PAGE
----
However the leading lawyer Anthony Julius, of Mishcon De Reya, said: “The decision was wrong. There was no possible risk to the public or the work by showing the Latham piece. It’s possible to tell yourself horror stories of worst possible scenarios. Really brave work is being shut down because of the craven, despicable phrase ‘we can’t guarantee the safety of...’”
Sir Hugh Orde, president of the Association of Chief Police Officers, told the conference that police “tried to keep as far away as possible” from debates over the boundaries of artistic offence. Officers would make only make recommendations to remove a work, or close a play, if they had received intelligence of a genuine “threat to public order.”
Jude Kelly, Artistic Director of the Southbank Centre, warned that arts institutions could become victims of “self-censorship”, as the threat of funding cuts makes bodies avoid presenting works which might provoke a public backlash.
Ms Kelly said that the arts sector and the police were not always clear about the legal frameworks in place to protect free expression. “There are examples of when police intervened because they anticipated a public order issue,” she said.
Using examples of works by artist William Hogarth and sculptor Jacob Epstein – both of whose work was criticised by contemporaries – Sir Nicolas Serota concluded: “Things that shock and offend change with the mores of the time.”
Censorship of the arts:
Spiritual America, Richard Prince’s image of a naked, heavily made-up Brooke Shields, age 10, was removed from Tate Modern’s 2009 Pop Life Exhibition following a visit from the Met. Nicolas Serota said: “The image was taken with her consent, it was freely available in books and the work was shown in New York. But the police said it could be viewed as an incitement so we removed it. There was also a threat to the security of the work.” Mr Serota argued that UK laws designed to protect young children should not have the unintended consequences of censoring works of art.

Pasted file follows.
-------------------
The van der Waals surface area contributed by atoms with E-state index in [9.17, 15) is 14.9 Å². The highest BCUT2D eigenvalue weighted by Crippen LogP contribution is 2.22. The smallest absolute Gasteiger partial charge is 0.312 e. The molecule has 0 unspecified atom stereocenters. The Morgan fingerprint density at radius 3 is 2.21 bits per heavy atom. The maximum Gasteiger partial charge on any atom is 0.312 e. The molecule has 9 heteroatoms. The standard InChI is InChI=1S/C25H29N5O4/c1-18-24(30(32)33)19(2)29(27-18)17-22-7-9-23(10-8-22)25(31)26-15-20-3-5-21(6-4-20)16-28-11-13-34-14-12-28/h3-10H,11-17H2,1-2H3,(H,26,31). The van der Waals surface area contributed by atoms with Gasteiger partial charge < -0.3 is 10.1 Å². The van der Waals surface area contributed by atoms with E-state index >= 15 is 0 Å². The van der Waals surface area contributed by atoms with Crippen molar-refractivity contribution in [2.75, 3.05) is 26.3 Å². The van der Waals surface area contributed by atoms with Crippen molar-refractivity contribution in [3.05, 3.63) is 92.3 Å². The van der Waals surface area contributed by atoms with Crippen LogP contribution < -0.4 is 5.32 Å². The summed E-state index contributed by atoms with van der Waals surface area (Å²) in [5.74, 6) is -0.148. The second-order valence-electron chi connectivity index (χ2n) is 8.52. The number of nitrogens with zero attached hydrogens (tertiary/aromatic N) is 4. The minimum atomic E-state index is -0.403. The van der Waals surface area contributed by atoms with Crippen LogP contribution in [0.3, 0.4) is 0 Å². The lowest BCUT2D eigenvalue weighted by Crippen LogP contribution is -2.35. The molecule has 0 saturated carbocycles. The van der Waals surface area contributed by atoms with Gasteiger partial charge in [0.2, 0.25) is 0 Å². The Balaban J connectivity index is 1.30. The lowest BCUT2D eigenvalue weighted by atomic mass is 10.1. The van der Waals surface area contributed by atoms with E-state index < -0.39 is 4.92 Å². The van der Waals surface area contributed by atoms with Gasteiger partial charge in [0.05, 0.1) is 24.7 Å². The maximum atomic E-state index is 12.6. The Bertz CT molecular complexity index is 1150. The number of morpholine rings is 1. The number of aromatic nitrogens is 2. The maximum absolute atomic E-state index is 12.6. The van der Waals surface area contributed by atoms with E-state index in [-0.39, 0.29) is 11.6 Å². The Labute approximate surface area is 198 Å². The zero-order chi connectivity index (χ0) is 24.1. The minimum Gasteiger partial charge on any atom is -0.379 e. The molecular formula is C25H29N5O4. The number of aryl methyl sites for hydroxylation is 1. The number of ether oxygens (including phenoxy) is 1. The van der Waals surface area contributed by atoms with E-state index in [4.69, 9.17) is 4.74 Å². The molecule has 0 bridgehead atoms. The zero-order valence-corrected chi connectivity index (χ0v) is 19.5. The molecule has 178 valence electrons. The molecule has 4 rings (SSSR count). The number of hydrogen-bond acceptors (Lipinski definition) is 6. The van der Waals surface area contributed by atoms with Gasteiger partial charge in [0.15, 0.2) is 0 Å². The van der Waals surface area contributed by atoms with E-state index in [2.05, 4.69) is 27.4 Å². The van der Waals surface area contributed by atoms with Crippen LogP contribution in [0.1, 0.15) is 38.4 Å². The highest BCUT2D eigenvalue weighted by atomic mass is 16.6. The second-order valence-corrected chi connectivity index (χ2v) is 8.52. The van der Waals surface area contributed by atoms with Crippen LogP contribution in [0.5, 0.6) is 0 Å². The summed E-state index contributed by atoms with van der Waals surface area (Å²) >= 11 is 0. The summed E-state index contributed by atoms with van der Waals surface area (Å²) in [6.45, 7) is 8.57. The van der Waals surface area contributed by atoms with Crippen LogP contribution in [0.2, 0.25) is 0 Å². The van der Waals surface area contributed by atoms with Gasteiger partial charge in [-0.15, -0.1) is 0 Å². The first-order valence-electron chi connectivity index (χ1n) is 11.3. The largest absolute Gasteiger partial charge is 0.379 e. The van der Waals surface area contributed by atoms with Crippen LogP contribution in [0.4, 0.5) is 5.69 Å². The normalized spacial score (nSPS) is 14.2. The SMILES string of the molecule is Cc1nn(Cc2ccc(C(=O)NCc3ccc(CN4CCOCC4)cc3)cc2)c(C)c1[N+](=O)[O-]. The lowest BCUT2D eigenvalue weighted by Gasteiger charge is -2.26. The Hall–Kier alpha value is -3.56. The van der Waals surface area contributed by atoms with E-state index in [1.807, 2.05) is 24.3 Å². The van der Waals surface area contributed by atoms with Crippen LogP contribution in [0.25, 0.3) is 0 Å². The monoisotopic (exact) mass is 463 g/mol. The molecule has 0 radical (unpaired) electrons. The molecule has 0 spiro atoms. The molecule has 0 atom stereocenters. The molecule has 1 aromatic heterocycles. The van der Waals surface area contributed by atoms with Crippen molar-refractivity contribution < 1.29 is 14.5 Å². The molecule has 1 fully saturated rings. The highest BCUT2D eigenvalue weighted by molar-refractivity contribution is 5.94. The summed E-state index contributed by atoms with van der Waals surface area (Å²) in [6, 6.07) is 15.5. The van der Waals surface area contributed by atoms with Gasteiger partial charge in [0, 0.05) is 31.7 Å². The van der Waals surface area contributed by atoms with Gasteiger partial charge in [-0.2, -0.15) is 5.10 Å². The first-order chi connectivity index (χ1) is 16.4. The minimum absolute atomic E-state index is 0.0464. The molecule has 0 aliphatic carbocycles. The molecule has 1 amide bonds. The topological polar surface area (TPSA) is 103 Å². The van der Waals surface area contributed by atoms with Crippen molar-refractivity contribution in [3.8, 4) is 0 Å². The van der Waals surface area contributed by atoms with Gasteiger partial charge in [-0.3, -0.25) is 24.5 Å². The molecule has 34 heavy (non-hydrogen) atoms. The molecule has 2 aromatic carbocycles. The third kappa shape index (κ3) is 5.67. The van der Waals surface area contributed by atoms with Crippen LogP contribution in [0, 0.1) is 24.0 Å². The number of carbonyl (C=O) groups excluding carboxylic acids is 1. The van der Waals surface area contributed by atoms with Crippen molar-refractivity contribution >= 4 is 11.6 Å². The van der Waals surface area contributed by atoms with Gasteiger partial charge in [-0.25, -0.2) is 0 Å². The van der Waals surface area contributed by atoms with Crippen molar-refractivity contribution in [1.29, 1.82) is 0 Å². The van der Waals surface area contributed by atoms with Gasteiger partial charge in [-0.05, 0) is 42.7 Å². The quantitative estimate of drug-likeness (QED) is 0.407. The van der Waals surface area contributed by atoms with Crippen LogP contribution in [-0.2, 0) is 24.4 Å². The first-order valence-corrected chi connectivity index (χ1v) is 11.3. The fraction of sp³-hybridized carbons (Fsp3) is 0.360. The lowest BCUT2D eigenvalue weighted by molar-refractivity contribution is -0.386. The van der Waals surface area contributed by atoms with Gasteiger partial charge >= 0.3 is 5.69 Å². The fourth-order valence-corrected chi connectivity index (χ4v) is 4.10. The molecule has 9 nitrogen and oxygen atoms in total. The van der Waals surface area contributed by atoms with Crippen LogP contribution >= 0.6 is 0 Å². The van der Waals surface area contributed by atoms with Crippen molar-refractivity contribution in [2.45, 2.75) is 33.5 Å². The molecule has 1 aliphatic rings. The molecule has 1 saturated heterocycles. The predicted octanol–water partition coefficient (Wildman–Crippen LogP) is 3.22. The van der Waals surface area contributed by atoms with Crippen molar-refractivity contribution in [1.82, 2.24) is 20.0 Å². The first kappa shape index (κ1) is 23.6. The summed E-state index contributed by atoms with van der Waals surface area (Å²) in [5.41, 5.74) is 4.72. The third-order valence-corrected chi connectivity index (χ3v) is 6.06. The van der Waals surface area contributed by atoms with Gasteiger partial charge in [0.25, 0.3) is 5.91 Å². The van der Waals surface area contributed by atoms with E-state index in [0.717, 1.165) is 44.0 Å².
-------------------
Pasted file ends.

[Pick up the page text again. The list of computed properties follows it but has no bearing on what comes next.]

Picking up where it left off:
West Midlands Police frustrated writer-director Penny Woolcock’s hard-hitting film about gang-wars in Birmingham’s Afro-Caribbean community, using street casting. “Police completely destroyed the distribution of the film. They told cinema managers there would be violence if they showed it. When I made a follow-up documentary I was followed by a patrol car. They tried to seize my rushes. They took me to court and I won with the help of Channel 4 barristers. My films gave a voice to young black men. When you transgress unspoken rules you get the full force of the State trying to stop you.”
Created by Norwegian performance-art duo Goksøyr & Martens and shown in Oslo, Palestinian Embassy involves a hot-air balloon in the colours of the Palestinian flag flying over the city, bearing Arabic writing and with politicians and academics on board “for diplomatic discussions on topics concerning Palestine”. Police intervened when it was repeated at the 2012 Liverpool Biennial. Sally Tallant, Biennial director, said: “There was anxiety about local political groups being antagonistic and protecting the artwork. People thought we were building a real Palestinian Embassy. There is a lack of understanding of the role of art as a space for experimentation. It’s a fear-driven environment.”
Bhezti (Dishonour)/ Behud (Beyond Belief)
Sikh playwright Gurpreet Kaur Bhatti was forced to go into hiding following the violent protests in Birmingham provoked by Bhezti (2004), which depicted a rape in a gurdwara (temple). Bhatti ran into further problems with Behud, her 2010 fictionalised response to the Behzti furore, staged in Coventry and London. “At the first dress rehearsal, West Midlands Police came and told me to pull the play because they feared that there would be a threat to public safety. They feared there would be riots but none if it materialised.” Bhatti revealed that her latest Radio 4 play has been censored by the BBC.